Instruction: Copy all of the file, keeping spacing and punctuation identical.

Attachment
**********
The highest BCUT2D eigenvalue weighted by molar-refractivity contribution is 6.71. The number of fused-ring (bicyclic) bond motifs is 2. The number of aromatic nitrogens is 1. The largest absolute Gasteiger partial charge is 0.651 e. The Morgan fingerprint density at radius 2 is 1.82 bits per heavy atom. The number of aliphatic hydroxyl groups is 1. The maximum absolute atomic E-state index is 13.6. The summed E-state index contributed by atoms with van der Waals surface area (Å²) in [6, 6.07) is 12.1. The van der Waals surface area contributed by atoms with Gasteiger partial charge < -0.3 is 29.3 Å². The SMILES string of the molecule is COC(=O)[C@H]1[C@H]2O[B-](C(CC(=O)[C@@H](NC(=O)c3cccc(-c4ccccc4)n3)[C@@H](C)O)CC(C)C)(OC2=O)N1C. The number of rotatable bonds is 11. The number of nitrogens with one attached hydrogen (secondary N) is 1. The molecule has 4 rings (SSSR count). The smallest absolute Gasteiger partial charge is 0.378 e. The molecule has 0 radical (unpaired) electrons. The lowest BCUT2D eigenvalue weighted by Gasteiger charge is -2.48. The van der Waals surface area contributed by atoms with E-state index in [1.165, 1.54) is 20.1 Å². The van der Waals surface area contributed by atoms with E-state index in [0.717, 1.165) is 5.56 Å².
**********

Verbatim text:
The highest BCUT2D eigenvalue weighted by molar-refractivity contribution is 6.71. The number of fused-ring (bicyclic) bond motifs is 2. The number of aromatic nitrogens is 1. The largest absolute Gasteiger partial charge is 0.651 e. The Morgan fingerprint density at radius 2 is 1.82 bits per heavy atom. The number of aliphatic hydroxyl groups is 1. The maximum absolute atomic E-state index is 13.6. The summed E-state index contributed by atoms with van der Waals surface area (Å²) in [6, 6.07) is 12.1. The van der Waals surface area contributed by atoms with Gasteiger partial charge < -0.3 is 29.3 Å². The SMILES string of the molecule is COC(=O)[C@H]1[C@H]2O[B-](C(CC(=O)[C@@H](NC(=O)c3cccc(-c4ccccc4)n3)[C@@H](C)O)CC(C)C)(OC2=O)N1C. The number of rotatable bonds is 11. The number of nitrogens with one attached hydrogen (secondary N) is 1. The molecule has 4 rings (SSSR count). The smallest absolute Gasteiger partial charge is 0.378 e. The molecule has 0 radical (unpaired) electrons. The lowest BCUT2D eigenvalue weighted by Gasteiger charge is -2.48. The van der Waals surface area contributed by atoms with E-state index in [1.165, 1.54) is 20.1 Å². The van der Waals surface area contributed by atoms with E-state index in [0.717, 1.165) is 5.56 Å².